Is the Bank of Canada affecting the TO real estate market?

Is the Bank of Canada affecting the TO real estate market?

If you're looking to buy or refinance, the lower the interest rate on your mortgage, the better. And the Bank of Canada has lowered the overnight interest rate (what banks use to determine mortgage rates) pretty dramatically since COVID started. In fact, the interest rate on the 5-year-fixed mortgage is the lowest it’s been in history. It has literally never been cheaper to borrow.

So how does the Bank of Canada prime rate impact Joe Homebuyer, especially in Toronto?

Lower rates ensure more people can afford to buy, which contributes to a stable economy amidst the economic fallout of the pandemic. And we've definitely seen their impact on the Toronto market, particularly with houses. The demand is up and, as a result, so are the prices.

How does the Bank of Canada influence rates – and why?


Before we start exploring how those rates impact Toronto real estate, let’s spend a little time on some “Bank of Canada basics.”

As our central bank, the Bank of Canada promotes and protects the country’s economic well-being. One way they do that is by setting a monetary policy, which contributes to economic performance by keeping inflation low, stable and predictable. By raising or lowering the overnight rate (the interest rate at which financial institutions borrow and lend one-day funds themselves...hence the term “overnight”), they influence other market interest rates – including mortgage rates.

The Bank of Canada doesn't set mortgage rates: lenders do, and they’re in the game to make a profit. So while their numbers are based on the posted rate, there are a lot of other factors involved, too, including their operating costs, what they pay to borrow the money, and the level of risk they're taking by lending it to you.

Interest rate influence

But the Bank of Canada isn't the only factor that influences interest rates.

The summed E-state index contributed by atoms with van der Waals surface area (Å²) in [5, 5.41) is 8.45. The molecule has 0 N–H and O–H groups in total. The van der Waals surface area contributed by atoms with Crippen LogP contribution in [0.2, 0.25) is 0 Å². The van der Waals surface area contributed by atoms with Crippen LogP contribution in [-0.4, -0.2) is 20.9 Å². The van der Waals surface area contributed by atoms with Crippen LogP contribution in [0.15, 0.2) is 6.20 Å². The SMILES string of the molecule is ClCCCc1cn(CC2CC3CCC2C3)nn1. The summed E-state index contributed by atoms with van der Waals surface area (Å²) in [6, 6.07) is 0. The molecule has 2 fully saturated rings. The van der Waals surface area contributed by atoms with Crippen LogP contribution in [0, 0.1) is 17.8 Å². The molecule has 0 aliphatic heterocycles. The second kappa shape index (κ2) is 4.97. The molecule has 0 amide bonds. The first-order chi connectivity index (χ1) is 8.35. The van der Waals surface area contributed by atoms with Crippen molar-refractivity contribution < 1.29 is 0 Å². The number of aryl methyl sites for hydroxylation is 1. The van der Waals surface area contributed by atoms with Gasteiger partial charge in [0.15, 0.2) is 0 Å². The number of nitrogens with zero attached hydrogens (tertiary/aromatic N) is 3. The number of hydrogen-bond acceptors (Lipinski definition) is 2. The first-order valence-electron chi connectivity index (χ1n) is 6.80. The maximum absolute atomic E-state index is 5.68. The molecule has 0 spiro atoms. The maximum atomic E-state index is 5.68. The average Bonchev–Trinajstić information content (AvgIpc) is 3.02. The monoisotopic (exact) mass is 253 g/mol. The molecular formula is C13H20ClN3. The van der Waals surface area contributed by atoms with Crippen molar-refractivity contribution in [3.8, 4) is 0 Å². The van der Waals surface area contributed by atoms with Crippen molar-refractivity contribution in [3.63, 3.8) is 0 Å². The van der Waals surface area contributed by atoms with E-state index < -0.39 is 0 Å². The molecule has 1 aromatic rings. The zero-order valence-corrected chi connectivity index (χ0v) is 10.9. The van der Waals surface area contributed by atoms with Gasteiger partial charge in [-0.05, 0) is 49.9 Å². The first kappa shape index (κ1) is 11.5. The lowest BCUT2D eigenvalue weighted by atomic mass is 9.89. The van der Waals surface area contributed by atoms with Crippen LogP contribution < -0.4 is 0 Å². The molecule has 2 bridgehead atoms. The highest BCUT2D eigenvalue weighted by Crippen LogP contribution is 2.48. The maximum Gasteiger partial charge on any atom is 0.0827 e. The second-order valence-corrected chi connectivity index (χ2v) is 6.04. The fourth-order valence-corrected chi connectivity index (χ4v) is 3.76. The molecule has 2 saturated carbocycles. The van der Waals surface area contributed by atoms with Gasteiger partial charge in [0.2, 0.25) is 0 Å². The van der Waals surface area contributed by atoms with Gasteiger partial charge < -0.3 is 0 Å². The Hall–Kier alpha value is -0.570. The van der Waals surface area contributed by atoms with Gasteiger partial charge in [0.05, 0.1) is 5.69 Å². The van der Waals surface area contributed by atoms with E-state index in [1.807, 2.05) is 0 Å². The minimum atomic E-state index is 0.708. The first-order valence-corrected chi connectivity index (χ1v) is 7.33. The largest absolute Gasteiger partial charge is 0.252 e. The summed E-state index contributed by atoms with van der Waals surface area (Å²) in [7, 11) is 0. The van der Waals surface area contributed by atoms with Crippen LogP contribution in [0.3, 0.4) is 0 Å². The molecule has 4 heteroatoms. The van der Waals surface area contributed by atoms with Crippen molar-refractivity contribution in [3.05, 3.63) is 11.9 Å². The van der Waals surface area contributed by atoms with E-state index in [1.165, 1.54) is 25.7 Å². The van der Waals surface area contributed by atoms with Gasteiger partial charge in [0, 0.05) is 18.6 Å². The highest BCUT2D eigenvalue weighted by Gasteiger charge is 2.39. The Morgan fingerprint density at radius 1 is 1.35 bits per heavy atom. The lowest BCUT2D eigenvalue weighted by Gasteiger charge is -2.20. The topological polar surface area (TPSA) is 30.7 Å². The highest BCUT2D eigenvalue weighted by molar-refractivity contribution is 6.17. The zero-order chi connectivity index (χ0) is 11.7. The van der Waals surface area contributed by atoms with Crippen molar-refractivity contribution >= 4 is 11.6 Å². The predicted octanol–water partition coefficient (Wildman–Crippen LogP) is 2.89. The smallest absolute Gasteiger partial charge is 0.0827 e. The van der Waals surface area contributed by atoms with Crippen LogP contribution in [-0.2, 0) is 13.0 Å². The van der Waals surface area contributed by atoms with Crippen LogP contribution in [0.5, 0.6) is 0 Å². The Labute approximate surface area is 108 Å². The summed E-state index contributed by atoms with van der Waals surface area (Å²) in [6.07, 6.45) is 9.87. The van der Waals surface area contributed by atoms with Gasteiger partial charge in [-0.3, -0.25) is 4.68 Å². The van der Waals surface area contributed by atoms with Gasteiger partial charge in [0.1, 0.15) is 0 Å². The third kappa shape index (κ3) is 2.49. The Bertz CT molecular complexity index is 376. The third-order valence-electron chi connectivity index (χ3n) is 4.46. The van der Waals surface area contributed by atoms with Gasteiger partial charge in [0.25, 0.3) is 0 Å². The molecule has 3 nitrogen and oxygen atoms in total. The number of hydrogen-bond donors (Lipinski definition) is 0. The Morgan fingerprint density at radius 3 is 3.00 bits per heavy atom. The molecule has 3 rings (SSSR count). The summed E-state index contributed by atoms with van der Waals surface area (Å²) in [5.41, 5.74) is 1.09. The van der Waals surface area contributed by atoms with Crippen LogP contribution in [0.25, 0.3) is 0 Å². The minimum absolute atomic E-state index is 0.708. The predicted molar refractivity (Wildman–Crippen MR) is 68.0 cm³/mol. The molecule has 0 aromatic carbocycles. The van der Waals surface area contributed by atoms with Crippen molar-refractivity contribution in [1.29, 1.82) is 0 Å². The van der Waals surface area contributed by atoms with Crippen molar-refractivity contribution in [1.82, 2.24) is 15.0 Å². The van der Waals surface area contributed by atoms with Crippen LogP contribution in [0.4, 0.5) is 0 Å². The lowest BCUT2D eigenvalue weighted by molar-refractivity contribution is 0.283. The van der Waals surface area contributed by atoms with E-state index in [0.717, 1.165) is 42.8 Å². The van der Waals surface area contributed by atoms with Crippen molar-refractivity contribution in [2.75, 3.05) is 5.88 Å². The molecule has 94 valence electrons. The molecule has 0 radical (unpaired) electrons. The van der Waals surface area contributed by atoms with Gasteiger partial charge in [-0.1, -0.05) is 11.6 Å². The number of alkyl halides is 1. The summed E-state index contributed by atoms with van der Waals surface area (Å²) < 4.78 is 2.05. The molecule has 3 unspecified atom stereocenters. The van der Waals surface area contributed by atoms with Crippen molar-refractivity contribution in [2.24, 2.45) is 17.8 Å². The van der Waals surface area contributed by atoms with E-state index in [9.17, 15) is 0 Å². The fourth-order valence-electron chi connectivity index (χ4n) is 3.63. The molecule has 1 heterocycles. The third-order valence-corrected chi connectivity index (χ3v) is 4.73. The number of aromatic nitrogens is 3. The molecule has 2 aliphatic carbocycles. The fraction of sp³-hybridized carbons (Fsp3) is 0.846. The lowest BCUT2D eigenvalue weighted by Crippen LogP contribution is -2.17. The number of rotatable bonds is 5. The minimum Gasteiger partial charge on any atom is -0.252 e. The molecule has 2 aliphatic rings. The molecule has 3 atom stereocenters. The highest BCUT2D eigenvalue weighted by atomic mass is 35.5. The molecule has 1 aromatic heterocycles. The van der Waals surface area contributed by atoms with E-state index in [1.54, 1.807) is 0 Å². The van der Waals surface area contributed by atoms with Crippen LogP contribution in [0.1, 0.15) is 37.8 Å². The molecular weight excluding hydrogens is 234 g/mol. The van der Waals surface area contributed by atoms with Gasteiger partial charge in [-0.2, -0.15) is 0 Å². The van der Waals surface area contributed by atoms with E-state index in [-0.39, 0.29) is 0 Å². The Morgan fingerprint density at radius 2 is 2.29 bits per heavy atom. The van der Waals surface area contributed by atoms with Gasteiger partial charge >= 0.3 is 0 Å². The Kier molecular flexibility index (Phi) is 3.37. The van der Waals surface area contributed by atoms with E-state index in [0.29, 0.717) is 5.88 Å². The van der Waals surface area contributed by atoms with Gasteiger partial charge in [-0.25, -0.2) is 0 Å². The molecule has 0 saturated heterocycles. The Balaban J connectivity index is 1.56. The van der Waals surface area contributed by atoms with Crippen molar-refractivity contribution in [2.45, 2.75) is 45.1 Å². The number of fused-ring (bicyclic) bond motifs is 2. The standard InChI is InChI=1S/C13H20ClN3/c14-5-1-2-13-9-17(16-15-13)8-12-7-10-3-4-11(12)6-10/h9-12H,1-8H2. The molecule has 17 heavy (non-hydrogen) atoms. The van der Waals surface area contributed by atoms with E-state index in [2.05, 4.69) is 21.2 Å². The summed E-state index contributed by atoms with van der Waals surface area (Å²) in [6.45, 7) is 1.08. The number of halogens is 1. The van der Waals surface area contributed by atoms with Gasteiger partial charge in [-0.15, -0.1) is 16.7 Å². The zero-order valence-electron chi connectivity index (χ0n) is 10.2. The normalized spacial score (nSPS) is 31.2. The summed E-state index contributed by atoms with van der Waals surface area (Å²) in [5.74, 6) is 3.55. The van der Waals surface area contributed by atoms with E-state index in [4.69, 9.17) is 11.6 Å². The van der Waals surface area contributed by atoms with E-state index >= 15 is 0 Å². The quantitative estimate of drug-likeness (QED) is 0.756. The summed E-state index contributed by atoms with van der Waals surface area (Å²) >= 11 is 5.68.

They are determined by the state of the economy, in Canada and internationally. The world's financial markets are all connected, and our rates fluctuate in response to what's going on in other countries – especially our neighbour to the south.

When markets and economies are strong, interest rates go up: more companies want to borrow to expand their businesses, driving up demand. But weak growth makes businesses risk-averse, and when demand drops, so do interest rates.

The Bank of Canada's role in all of this isn't to control, but to stabilize big fluctuations and keep the economy healthy and on an even keel. Their goal is to keep inflation at a relatively steady 2%. So when the economy is going strong, they may raise the overnight rate to keep it from going too much over that 2% threshold. And if the economy isn't doing as well, they adjust so it doesn't fall too low.

How falling rates boost your buying power

Because of the mortgage stress test, you still have to qualify at a higher rate than you’ll actually be paying - it’s to ensure you’ll be able to handle higher payments if interest rates go up. So if the posted rate is, say, 2.49%, you need to show you can pay 4.79%, which is the Bank of Canada’s current qualifying rate. However, if you pass the stress test, a lower rate can make a huge difference in what you can buy.

Say you can afford to pay $3,000 a month on your mortgage. If the mortgage rate is 3%, you can afford to borrow $634,000. At 2%, you can borrow $708,000 – while still paying the same $3000 a month. That 1% rate drop adds almost $70,000 to your budget!

Low rates don’t just help buyers: they give homeowners a leg up, too. People are breaking or refinancing their mortgages in record numbers right now. Even with the hefty penalties that come with breaking a fixed-rate mortgage, getting a new one at today's dramatically low rates can be worthwhile since it can potentially save thousands over the life of a mortgage. (But it does depend on your personal situation: you should definitely talk to a mortgage broker to see if you’ll come out ahead.)

“Right now, more people are breaking their mortgage than I’ve ever seen before,” says James Harrison, Mortgage Broker with Mortgages.ca. “And I think those numbers will just keep going up as rates stay low and people see how much they can save.”

Breaking mortgages is also enabling some people financially impacted by COVID to remain in their homes: for some, a savings of a few hundred dollars a month can mean the difference between staying in their home or having to sell.

Related info: Mortgage deferrals are done. What should I do now?

Not sure how the current rates might impact your buying power?

Sit down with a mortgage broker to crunch the numbers – you may be pleasantly surprised at what you can afford. Once you have a better sense of budget, contact one of our Condo Pros: they can help you get into a place that gives you the most value for your money

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